I’d say the principles in column one do apply not only to healthcare, but also to the policy analyses and dialogues occurring around education, welfare, and environmental matters. And I’m sure I can locate plenty of documents in my computer holdings to substantiate that. Indeed, comparable dialogues and narratives appear to exist in all four areas (health, etc.). Yet, so far, to my knowledge, no analyses exist that have looked across all four areas, assessing whether there are underlying similarities and interlinkages that could help guide policymaking. Isn’t it time to start doing so? 

If so, then Figure 1 can be expanded to look like Figure 2 below. All the policy principles in the far left column reach across all four policy domains. Notice, however, that for this post I have presumptuously changed the title. Figure 1 is about a time, the past hundred years of so, today in particular, when policy dialogue is centered around public versus private options (or alternatives). Figure 2 jumps ahead to a future when “commons options” presumably take hold as well, especially for these four matters. 

 

 



 

 

 

 

 

 

My questions for you as readers are mainly about the two charts: Do they help advance my argument? What else might/should be added to expand the rows, even the column headings? Have you come across depictions or proposals elsewhere that advise viewing, and treating, such matters conjointly? 

So far, people have not cottoned to these ideas about putting health, education, welfare, and environmental matters in a distinct sector. Yet people have no problem nowadays thinking that agriculture and industry, not to mention agribusiness, belong together in the economy’s private sector — it’s standard, customary, to do so. Yet, I’d guess — and someday I should try to verify — that there was a time, centuries ago, when agriculture and industry were not viewed as belonging together in the same sector, say because of function, class, or other reasons. But cognitive frames about such matters can change immensely over time. 

More to the point, it was only decades ago that health, education, and welfare were indeed bundled under a single U.S. government entity — first with the creation of the Federal Security Agency (FSA) in 1939 by President Roosevelt; then with the FSA’s successor, the Department of Health, Education, and Welfare (HEW), established in 1953 by President Eisenhower. Someday I hope to research the rationales for putting them together like that, since the underlying rationales (“service” being one of them) may apply to justifying the future creation of a new sector as argued here. 

Today, partly because HEW became so enormous as a bureaucracy and budget item, a reorganization in 1979 under President Carter led to its components being distributed among new departments: the Department of Health and Human Services (HSS), and the Department of Education ED). Then the Social Security Administration (SSA) was separated out as an independent agency in 1994 under President Clinton.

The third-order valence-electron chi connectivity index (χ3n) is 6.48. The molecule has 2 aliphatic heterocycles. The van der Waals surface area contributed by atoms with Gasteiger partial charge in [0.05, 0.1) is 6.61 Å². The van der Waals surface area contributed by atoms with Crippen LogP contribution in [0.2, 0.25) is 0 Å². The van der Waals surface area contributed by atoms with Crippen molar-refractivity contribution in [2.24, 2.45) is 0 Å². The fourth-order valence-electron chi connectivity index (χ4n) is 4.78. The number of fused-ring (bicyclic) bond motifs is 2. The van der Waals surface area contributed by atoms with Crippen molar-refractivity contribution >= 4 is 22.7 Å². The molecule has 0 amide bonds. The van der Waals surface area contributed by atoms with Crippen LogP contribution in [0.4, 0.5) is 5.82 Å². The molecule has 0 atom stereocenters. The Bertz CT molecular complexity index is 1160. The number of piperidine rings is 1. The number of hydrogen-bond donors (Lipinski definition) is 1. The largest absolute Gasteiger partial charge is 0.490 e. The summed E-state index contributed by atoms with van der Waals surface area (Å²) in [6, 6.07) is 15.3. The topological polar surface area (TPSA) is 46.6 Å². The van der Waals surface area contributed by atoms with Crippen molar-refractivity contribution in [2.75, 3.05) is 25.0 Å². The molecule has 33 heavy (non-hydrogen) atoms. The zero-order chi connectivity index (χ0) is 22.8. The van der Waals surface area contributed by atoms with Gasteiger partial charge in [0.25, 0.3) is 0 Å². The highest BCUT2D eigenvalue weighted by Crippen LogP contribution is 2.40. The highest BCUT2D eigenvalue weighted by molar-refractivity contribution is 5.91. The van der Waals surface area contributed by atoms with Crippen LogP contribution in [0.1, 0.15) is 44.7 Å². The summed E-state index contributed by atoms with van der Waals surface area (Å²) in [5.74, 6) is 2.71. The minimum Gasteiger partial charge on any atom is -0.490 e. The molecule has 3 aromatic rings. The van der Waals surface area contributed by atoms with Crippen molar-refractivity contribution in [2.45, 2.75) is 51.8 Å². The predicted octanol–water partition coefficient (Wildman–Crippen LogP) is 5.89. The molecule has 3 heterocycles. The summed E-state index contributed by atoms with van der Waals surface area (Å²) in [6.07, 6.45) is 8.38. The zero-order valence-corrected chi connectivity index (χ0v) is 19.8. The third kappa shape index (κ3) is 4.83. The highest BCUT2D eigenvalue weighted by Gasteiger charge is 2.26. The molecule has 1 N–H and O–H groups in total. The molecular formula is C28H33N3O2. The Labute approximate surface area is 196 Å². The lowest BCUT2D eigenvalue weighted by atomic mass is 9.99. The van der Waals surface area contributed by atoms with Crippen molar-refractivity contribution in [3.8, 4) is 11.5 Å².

Today, no one says that health, education, and welfare, not to mention environmental matters, should be recombined under a single government department. That would make no sense. But if my analysis is correct, it will make increasing sense to see them all move into a next/new/fourth sector — hopefully, a pro-commons sector. Today’s MediCare might thus be superseded by, say, a “MediCommons”. Government and business (i.e., the public and private sectors, not to mention civil-society actors) would still have important roles to play; but they would no longer be in charge of overall sector governance after these matters are separated out. 

CODA 

Seen thusly, the emergence of a distinct new sector for health, education, welfare, and the environment would spell an advance in complexity — evolution from a triform to a quadriform society — that would simultaneously bring an improvement in systemic simplicity. Getting their will require combined efforts from myriad civil-society, state, and market actors, undoubtedly across many decades, perhaps driven along by the rise of pro-commons movements. The struggle to construct a quadriformist future has barely begun. 

Meanwhile, what do you think of those two charts? Do they help? Enough to make them worth further development? 

 

1 comment:

JR said...

Cool ideas!

To your question:

> Do they help advance my argument? What else might/should be added to expand the rows, even the column headings

I think they do advance your argument. A direction you could push this is, as an idea, is jumping into computer science land a bit: modeling the industries as "nodes," and draw "edges" to show the interconnections between the nodes, the same way you're using columns w/ check marks.

Basically envision a couple circles, a circle is joined by a line to another circle is they share a link of some sort.


What's cool about this is you can do interesting things with the edges to convey your point further - the relative width of one edge to another == more shared funding sources, more industry professionals jumping between the industries, and so on.